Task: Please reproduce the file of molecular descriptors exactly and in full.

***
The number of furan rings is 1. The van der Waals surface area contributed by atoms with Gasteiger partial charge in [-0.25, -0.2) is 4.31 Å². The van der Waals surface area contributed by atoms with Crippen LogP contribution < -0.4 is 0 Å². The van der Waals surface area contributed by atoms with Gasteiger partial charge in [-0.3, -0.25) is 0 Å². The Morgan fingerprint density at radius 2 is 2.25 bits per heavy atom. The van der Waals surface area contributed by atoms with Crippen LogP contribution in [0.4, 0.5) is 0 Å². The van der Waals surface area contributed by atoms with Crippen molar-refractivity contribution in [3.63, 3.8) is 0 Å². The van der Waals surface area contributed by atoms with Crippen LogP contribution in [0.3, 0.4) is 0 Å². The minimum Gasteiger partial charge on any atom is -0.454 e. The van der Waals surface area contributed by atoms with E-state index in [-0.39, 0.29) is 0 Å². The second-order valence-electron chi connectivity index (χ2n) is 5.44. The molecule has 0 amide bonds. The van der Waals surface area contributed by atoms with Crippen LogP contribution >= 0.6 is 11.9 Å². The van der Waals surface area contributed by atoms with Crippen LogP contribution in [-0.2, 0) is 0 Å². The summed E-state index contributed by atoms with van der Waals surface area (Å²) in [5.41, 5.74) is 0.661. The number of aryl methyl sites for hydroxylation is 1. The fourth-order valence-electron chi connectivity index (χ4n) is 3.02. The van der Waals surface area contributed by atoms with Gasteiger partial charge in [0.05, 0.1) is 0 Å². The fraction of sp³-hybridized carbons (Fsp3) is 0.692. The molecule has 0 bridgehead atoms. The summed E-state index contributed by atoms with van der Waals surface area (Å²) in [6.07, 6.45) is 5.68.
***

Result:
The number of furan rings is 1. The van der Waals surface area contributed by atoms with Gasteiger partial charge in [-0.25, -0.2) is 4.31 Å². The van der Waals surface area contributed by atoms with Crippen LogP contribution < -0.4 is 0 Å². The van der Waals surface area contributed by atoms with Gasteiger partial charge in [-0.3, -0.25) is 0 Å². The Morgan fingerprint density at radius 2 is 2.25 bits per heavy atom. The van der Waals surface area contributed by atoms with Crippen LogP contribution in [0.4, 0.5) is 0 Å². The van der Waals surface area contributed by atoms with Crippen molar-refractivity contribution in [3.63, 3.8) is 0 Å². The van der Waals surface area contributed by atoms with Crippen LogP contribution in [0.3, 0.4) is 0 Å². The minimum Gasteiger partial charge on any atom is -0.454 e. The van der Waals surface area contributed by atoms with E-state index in [-0.39, 0.29) is 0 Å². The second-order valence-electron chi connectivity index (χ2n) is 5.44. The molecule has 0 amide bonds. The van der Waals surface area contributed by atoms with Crippen LogP contribution >= 0.6 is 11.9 Å². The van der Waals surface area contributed by atoms with Crippen LogP contribution in [-0.2, 0) is 0 Å². The summed E-state index contributed by atoms with van der Waals surface area (Å²) in [5.41, 5.74) is 0.661. The number of aryl methyl sites for hydroxylation is 1. The fourth-order valence-electron chi connectivity index (χ4n) is 3.02. The van der Waals surface area contributed by atoms with Gasteiger partial charge in [0.05, 0.1) is 0 Å². The fraction of sp³-hybridized carbons (Fsp3) is 0.692. The molecule has 0 bridgehead atoms. The summed E-state index contributed by atoms with van der Waals surface area (Å²) in [6.07, 6.45) is 5.68.